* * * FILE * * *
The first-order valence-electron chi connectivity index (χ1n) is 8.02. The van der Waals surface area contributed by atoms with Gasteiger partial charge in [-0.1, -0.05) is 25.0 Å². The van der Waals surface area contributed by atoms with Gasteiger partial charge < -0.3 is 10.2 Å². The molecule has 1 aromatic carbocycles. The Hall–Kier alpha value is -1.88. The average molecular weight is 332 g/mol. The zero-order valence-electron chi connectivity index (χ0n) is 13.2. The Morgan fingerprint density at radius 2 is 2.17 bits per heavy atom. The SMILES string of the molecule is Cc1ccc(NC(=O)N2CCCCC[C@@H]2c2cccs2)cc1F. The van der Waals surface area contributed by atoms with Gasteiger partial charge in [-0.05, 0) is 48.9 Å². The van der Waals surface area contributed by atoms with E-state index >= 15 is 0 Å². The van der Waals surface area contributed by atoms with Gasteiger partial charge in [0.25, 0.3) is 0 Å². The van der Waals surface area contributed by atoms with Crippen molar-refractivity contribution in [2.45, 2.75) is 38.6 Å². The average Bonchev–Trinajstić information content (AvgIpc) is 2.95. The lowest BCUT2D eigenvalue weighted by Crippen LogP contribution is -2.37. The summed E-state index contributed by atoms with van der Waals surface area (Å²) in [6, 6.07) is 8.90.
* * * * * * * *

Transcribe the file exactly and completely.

The first-order valence-electron chi connectivity index (χ1n) is 8.02. The van der Waals surface area contributed by atoms with Gasteiger partial charge in [-0.1, -0.05) is 25.0 Å². The van der Waals surface area contributed by atoms with Gasteiger partial charge < -0.3 is 10.2 Å². The molecule has 1 aromatic carbocycles. The Hall–Kier alpha value is -1.88. The average molecular weight is 332 g/mol. The zero-order valence-electron chi connectivity index (χ0n) is 13.2. The Morgan fingerprint density at radius 2 is 2.17 bits per heavy atom. The SMILES string of the molecule is Cc1ccc(NC(=O)N2CCCCC[C@@H]2c2cccs2)cc1F. The van der Waals surface area contributed by atoms with Gasteiger partial charge in [-0.05, 0) is 48.9 Å². The van der Waals surface area contributed by atoms with E-state index >= 15 is 0 Å². The van der Waals surface area contributed by atoms with Gasteiger partial charge in [0.25, 0.3) is 0 Å². The van der Waals surface area contributed by atoms with Crippen molar-refractivity contribution in [2.45, 2.75) is 38.6 Å². The average Bonchev–Trinajstić information content (AvgIpc) is 2.95. The lowest BCUT2D eigenvalue weighted by Crippen LogP contribution is -2.37. The summed E-state index contributed by atoms with van der Waals surface area (Å²) in [6, 6.07) is 8.90.